Washington Prowler

Wlady’s Corner(July 2003)

Summer blahs.

By 7.31.03

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Who's Your Ombuddy? (posted 7/28/03 2:33 a.m.)
For sometime now the new regime at the New York Times has been urged to hire an ombudsman. What's stopping them? An extra echo chamber can't hurt. Look at how the Washington Post's ombudsman Michael Getler serves his masters. His Sunday report saw him officially sign on to his paper's ongoing efforts to help Democrats create a scandal out of the administration's Iraq policy. "How about a call for public hearings to investigate these issues," one reader asked Getler. He didn't note that such a question is official DNC policy. Instead he called on the press to find new ways to advance the story. Who'll ombud the ombudsman?

Caught in the Act (posted 7/28/03 2:33 a.m.)
How does it feel, Bob Dylan used to ask. Now certain Democratic senators know. They are angry that defenders of such conservative Bush judicial nominees as William Pryor are accusing them in an ad campaign of anti-Catholic bias. In fact, they're personally offended, which suggests the charge is sticking.

The New York Times' Robin Toner reports, "The accusation of anti-Catholic bias seemed especially galling to some of the Democratic senators who happen to be Catholic." He mentions the Judiciary Committee's Sen. Patrick Leahy, whose defense is that he recalls his father talking about bad old days when Irish Catholics confronted signs saying they "need not apply." But Senator, today you'd probably tell those same Irish not to apply for a federal judiciary position if they're staunchly opposed to abortion, say. Every Democratic Catholic mentioned in Toner's story -- Durbin ("personally opposes abortion but backs abortion rights"), Kennedy, Cuomo -- supports policies antithetical to fundamental Catholic teaching.

Pryor has made it clear what his views are, and Toner describes them as conservative and anti-abortion. Democrats oppose Pryor on both counts, though they deny they do so because of Pryor's "deeply held" Catholic beliefs. Instead, in Toner's words, "they oppose Mr. Pryor because of his record, including what they assert is a history of extreme statements on issues like abortion..." So there we are. Evidently they're not opposed to Pryor on religious grounds but they equate his religious views with extremism nonetheless. (They don't seem to be willing to extend free speech to him either.) Their views couldn't be clearer: conservatives and pro-lifers need not apply.

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Crushed (posted 7/23/03 2:27 a.m.)
The Democrat-media led putsch ended yesterday with the expiry of Saddam's two sons. "One Victory -- but the conflict continues," ABC's "Nightline" declared. But its heart wasn't in it. The show really had nothing to say. Bush and his forces needed a break. They got one -- a very big one, the kind that shifts momentum, changes the terms of debate, and demoralizes the opposition to a point that is near impossible to recover from.

ABC's evening news, even without Peter Jennings, had rotten egg all over its face as it ridiculously followed up on its opening on Uday and Qusay's demise with a story on the White House changing its story on a uranium reference in a State of the Union address seven months ago. Did Jennings' crew think anyone outside the DNC and the Baathist Mortuary possibly cared?

Even in covering Pvt. Jessica Lynch's return home ABC was dyspeptic, claiming her West Virginia town will be relieved to move on from all the attention her near tragedy brought it. Evidently not too many heroes live in the Jennings crowd's midst.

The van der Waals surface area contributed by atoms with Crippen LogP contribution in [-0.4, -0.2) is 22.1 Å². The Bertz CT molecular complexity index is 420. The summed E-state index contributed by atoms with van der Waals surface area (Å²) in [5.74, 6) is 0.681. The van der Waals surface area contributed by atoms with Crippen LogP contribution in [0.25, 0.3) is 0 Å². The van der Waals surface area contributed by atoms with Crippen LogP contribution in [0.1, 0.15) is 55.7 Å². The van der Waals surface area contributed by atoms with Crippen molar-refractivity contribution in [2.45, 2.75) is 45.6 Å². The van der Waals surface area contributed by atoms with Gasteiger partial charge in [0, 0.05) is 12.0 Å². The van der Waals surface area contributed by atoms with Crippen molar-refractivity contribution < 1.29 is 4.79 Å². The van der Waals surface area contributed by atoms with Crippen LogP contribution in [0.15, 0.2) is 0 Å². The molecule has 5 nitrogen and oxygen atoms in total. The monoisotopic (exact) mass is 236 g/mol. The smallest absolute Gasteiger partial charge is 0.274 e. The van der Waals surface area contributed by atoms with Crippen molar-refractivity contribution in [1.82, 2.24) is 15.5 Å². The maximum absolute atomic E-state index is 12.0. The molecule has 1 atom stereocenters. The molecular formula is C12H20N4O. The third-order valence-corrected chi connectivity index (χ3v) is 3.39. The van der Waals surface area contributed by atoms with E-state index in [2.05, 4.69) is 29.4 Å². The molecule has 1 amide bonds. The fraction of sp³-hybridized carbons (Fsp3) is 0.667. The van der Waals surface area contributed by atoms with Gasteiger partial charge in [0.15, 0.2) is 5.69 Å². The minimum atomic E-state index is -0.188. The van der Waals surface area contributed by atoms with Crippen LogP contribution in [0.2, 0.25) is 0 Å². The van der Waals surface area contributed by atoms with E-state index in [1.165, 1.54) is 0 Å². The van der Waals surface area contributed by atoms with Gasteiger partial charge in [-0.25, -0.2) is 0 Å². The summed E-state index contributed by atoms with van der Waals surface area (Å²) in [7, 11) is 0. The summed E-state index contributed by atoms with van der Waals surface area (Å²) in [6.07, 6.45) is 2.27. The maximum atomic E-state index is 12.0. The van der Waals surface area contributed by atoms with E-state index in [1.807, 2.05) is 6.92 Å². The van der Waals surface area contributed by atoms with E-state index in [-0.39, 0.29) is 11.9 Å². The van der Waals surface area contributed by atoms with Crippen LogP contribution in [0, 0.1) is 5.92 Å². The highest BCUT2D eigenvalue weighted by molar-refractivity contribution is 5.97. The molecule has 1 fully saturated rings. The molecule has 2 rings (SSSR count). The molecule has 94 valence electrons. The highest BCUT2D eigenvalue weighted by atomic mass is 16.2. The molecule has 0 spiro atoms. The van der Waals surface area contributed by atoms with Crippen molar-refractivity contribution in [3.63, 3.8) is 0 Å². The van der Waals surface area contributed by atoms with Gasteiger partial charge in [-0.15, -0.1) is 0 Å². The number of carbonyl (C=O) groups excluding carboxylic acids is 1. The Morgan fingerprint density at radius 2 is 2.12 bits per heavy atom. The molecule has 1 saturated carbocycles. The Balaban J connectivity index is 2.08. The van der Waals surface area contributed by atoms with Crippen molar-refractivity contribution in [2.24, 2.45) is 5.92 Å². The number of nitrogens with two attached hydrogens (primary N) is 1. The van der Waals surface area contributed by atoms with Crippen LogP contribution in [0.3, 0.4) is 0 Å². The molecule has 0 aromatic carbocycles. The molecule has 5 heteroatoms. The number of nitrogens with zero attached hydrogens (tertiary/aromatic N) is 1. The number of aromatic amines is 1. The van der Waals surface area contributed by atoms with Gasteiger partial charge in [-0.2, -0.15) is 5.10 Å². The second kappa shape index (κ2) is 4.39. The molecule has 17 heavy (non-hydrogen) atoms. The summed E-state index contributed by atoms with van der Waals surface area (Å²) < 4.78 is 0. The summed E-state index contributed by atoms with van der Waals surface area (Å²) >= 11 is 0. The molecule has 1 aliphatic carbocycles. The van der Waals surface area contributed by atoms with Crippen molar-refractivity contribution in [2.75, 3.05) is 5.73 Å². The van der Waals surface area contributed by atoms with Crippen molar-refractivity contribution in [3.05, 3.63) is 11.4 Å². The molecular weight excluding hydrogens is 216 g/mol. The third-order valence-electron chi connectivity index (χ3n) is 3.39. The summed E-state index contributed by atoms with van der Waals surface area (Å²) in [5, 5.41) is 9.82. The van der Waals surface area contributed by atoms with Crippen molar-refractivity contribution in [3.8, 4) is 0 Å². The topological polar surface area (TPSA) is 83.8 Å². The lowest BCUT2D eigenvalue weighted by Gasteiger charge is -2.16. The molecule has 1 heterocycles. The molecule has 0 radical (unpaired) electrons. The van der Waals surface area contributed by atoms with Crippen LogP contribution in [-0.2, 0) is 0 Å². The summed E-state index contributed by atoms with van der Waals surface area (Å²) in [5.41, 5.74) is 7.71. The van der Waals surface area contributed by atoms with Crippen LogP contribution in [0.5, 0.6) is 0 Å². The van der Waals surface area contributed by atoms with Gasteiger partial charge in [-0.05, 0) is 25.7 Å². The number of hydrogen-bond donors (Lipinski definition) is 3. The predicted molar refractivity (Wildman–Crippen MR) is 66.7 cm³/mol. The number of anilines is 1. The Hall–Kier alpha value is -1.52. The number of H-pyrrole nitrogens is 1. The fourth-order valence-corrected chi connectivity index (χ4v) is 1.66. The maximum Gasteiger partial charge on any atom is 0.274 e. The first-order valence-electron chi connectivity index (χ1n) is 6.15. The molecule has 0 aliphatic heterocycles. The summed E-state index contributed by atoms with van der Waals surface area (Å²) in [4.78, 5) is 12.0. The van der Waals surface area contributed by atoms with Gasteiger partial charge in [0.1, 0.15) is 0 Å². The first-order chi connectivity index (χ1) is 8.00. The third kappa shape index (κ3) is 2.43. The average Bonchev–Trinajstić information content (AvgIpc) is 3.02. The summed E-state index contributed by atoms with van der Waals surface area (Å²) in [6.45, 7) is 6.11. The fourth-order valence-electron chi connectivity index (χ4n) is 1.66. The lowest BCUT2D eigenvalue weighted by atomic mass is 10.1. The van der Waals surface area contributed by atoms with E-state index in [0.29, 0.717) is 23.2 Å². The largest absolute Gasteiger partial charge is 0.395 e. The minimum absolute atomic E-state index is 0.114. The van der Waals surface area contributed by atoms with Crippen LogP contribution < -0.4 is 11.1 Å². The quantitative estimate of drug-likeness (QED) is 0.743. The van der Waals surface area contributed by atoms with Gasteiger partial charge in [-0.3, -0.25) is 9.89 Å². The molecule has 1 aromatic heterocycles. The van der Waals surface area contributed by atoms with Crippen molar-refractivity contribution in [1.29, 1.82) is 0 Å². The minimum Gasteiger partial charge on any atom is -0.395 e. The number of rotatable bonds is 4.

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Out of Bounds (posted 7/21/03 2:02 a.m.)
This is what it's come to: an open confession of adultery is regarded as a sound defense in a rape case. Blame Clinton, blame Hollywood, blame the corruptions of the modern NBA, but Kobe Bryant's eerie press conference the night of his indictment redefined the decadent mind. "You know, I sit here in front of you guys, furious at myself, disgusted at myself for making the mistake of adultery." Mistake? Mistake is when you double-dribble. What happened to the notion of sin? Or how about this love song suddenly delivered by Bryant to his faithful wife? "You're a piece of my heart, you're the air I breathe." (Quite a thing to say in smoggy L.A.) And what's a true confession if not accompanied by a pathetic excuse: "I'm a man just like everybody else." Just what the feminists love to hear.

On Sunday much was made of an Orange County Register report suggesting that the young plaintiff in the case had contemplated suicide just two months ago. Experts view this development as a bonanza for the defense, given that it could paint the woman as "hysterical and over-reactive." But what does it tell us about a man who would go after a woman in such frail condition in the first place?

In a final creepy note, Bryant acknowledged he has much as stake and "it has nothing to do with the game of basketball; it has nothing to do with endorsements" -- a sure sign it has everything to do with basketball and endorsements, without which he doesn't qualify for press conferences at Staples Center. Huge interests are involved, and note how the Bryant's Lakers went ahead last week signing two key veteran free agents and all the coverage of these signings assumed the newcomers would be playing alongside Bryant and the Lakers' other superstar, Shaquille O'Neal (a law enforcement aficionado who's been silent throughout this scandal). Bad news is unacceptable if it disrupts a celebrity franchise on its way to invincibility.

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Playing Long Ball (posted 7/16/03 1:29 a.m.)
It was an ominous All-Star Game. The National League had it wrapped up. A big lead, and baseball's three top closers ready to snuff out the Americans over the last three innings. The McCarvers in the announcers' box essentially told viewers to shut down early. They seemed totally unprepared to call the two gigantic home runs that won the game for the American League in the late innings.